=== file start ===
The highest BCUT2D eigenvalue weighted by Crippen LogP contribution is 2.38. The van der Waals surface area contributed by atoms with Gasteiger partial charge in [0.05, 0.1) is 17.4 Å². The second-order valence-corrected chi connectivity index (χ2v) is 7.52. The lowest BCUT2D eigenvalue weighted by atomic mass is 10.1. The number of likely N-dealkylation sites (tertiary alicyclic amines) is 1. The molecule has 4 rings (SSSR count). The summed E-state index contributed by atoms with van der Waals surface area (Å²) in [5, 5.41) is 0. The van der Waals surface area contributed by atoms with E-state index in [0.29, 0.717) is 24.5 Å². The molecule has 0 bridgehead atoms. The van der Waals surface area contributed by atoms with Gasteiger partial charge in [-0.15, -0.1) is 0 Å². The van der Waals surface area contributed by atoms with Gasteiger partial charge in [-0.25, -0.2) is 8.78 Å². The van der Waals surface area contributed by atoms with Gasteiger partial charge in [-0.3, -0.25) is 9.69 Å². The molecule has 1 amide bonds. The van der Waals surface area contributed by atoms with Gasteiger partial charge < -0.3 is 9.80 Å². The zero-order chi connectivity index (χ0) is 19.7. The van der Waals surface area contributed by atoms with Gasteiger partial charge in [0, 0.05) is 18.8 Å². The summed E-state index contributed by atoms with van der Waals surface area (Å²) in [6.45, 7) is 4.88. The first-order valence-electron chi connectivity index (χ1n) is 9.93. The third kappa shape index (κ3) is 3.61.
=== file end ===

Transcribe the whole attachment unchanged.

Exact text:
The highest BCUT2D eigenvalue weighted by Crippen LogP contribution is 2.38. The van der Waals surface area contributed by atoms with Gasteiger partial charge in [0.05, 0.1) is 17.4 Å². The second-order valence-corrected chi connectivity index (χ2v) is 7.52. The lowest BCUT2D eigenvalue weighted by atomic mass is 10.1. The number of likely N-dealkylation sites (tertiary alicyclic amines) is 1. The molecule has 4 rings (SSSR count). The summed E-state index contributed by atoms with van der Waals surface area (Å²) in [5, 5.41) is 0. The van der Waals surface area contributed by atoms with E-state index in [0.29, 0.717) is 24.5 Å². The molecule has 0 bridgehead atoms. The van der Waals surface area contributed by atoms with Gasteiger partial charge in [-0.15, -0.1) is 0 Å². The van der Waals surface area contributed by atoms with Gasteiger partial charge in [-0.25, -0.2) is 8.78 Å². The van der Waals surface area contributed by atoms with Gasteiger partial charge in [-0.3, -0.25) is 9.69 Å². The molecule has 1 amide bonds. The van der Waals surface area contributed by atoms with Gasteiger partial charge < -0.3 is 9.80 Å². The zero-order chi connectivity index (χ0) is 19.7. The van der Waals surface area contributed by atoms with Gasteiger partial charge in [0, 0.05) is 18.8 Å². The summed E-state index contributed by atoms with van der Waals surface area (Å²) in [6.45, 7) is 4.88. The first-order valence-electron chi connectivity index (χ1n) is 9.93. The third kappa shape index (κ3) is 3.61.